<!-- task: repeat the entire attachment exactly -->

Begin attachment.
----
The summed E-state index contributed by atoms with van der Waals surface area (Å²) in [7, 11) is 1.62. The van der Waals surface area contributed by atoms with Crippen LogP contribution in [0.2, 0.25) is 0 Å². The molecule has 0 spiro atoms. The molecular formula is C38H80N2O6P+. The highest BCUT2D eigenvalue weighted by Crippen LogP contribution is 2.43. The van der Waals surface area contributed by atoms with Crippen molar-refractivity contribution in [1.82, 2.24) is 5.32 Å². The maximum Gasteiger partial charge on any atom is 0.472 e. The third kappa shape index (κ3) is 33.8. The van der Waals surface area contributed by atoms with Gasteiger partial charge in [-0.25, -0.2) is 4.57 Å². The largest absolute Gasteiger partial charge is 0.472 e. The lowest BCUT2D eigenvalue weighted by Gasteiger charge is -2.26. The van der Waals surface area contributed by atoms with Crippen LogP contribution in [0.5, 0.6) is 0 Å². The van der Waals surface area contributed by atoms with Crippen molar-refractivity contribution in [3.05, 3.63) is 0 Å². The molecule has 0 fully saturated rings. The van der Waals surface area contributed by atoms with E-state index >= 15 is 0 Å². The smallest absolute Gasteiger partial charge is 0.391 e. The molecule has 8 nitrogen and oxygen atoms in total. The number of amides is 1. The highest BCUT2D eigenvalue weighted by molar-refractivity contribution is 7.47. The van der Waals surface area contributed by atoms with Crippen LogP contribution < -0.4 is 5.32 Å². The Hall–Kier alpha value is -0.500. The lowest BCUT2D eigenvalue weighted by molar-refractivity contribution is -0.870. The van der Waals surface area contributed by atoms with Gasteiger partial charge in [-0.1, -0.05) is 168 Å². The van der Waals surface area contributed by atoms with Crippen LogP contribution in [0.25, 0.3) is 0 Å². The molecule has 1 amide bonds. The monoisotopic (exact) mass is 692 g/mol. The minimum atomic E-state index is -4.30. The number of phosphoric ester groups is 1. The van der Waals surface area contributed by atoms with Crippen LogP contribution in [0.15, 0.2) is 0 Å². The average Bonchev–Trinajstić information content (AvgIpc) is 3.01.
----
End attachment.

The summed E-state index contributed by atoms with van der Waals surface area (Å²) in [7, 11) is 1.62. The van der Waals surface area contributed by atoms with Crippen LogP contribution in [0.2, 0.25) is 0 Å². The molecule has 0 spiro atoms. The molecular formula is C38H80N2O6P+. The highest BCUT2D eigenvalue weighted by Crippen LogP contribution is 2.43. The van der Waals surface area contributed by atoms with Crippen molar-refractivity contribution in [1.82, 2.24) is 5.32 Å². The maximum Gasteiger partial charge on any atom is 0.472 e. The third kappa shape index (κ3) is 33.8. The van der Waals surface area contributed by atoms with Gasteiger partial charge in [-0.25, -0.2) is 4.57 Å². The largest absolute Gasteiger partial charge is 0.472 e. The lowest BCUT2D eigenvalue weighted by Gasteiger charge is -2.26. The van der Waals surface area contributed by atoms with Crippen LogP contribution in [0.5, 0.6) is 0 Å². The van der Waals surface area contributed by atoms with Crippen molar-refractivity contribution in [3.05, 3.63) is 0 Å². The molecule has 0 fully saturated rings. The van der Waals surface area contributed by atoms with E-state index >= 15 is 0 Å². The smallest absolute Gasteiger partial charge is 0.391 e. The molecule has 8 nitrogen and oxygen atoms in total. The number of amides is 1. The highest BCUT2D eigenvalue weighted by molar-refractivity contribution is 7.47. The van der Waals surface area contributed by atoms with Crippen LogP contribution < -0.4 is 5.32 Å². The Hall–Kier alpha value is -0.500. The lowest BCUT2D eigenvalue weighted by molar-refractivity contribution is -0.870. The van der Waals surface area contributed by atoms with Gasteiger partial charge in [-0.1, -0.05) is 168 Å². The van der Waals surface area contributed by atoms with Crippen LogP contribution in [0.25, 0.3) is 0 Å². The molecule has 1 amide bonds. The monoisotopic (exact) mass is 692 g/mol. The minimum atomic E-state index is -4.30. The number of phosphoric ester groups is 1. The van der Waals surface area contributed by atoms with Crippen LogP contribution in [0.15, 0.2) is 0 Å². The average Bonchev–Trinajstić information content (AvgIpc) is 3.01.